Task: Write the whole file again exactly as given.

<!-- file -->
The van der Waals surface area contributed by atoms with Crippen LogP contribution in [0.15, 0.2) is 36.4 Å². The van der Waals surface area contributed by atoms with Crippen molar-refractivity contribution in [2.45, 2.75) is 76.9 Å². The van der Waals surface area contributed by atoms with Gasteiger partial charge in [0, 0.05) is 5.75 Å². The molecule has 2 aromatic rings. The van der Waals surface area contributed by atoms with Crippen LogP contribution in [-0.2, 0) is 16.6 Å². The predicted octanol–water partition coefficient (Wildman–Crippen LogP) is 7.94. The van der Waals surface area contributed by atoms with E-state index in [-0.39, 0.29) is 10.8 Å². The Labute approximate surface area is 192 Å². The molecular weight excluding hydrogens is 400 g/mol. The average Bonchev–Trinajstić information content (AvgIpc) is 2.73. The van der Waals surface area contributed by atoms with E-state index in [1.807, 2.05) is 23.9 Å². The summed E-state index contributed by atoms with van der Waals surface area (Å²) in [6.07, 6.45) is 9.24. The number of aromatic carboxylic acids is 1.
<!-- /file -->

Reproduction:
The van der Waals surface area contributed by atoms with Crippen LogP contribution in [0.15, 0.2) is 36.4 Å². The van der Waals surface area contributed by atoms with Crippen molar-refractivity contribution in [2.45, 2.75) is 76.9 Å². The van der Waals surface area contributed by atoms with Gasteiger partial charge in [0, 0.05) is 5.75 Å². The molecule has 2 aromatic rings. The van der Waals surface area contributed by atoms with Crippen LogP contribution in [-0.2, 0) is 16.6 Å². The predicted octanol–water partition coefficient (Wildman–Crippen LogP) is 7.94. The van der Waals surface area contributed by atoms with E-state index in [-0.39, 0.29) is 10.8 Å². The Labute approximate surface area is 192 Å². The molecular weight excluding hydrogens is 400 g/mol. The average Bonchev–Trinajstić information content (AvgIpc) is 2.73. The van der Waals surface area contributed by atoms with E-state index in [1.807, 2.05) is 23.9 Å². The summed E-state index contributed by atoms with van der Waals surface area (Å²) in [6.07, 6.45) is 9.24. The number of aromatic carboxylic acids is 1.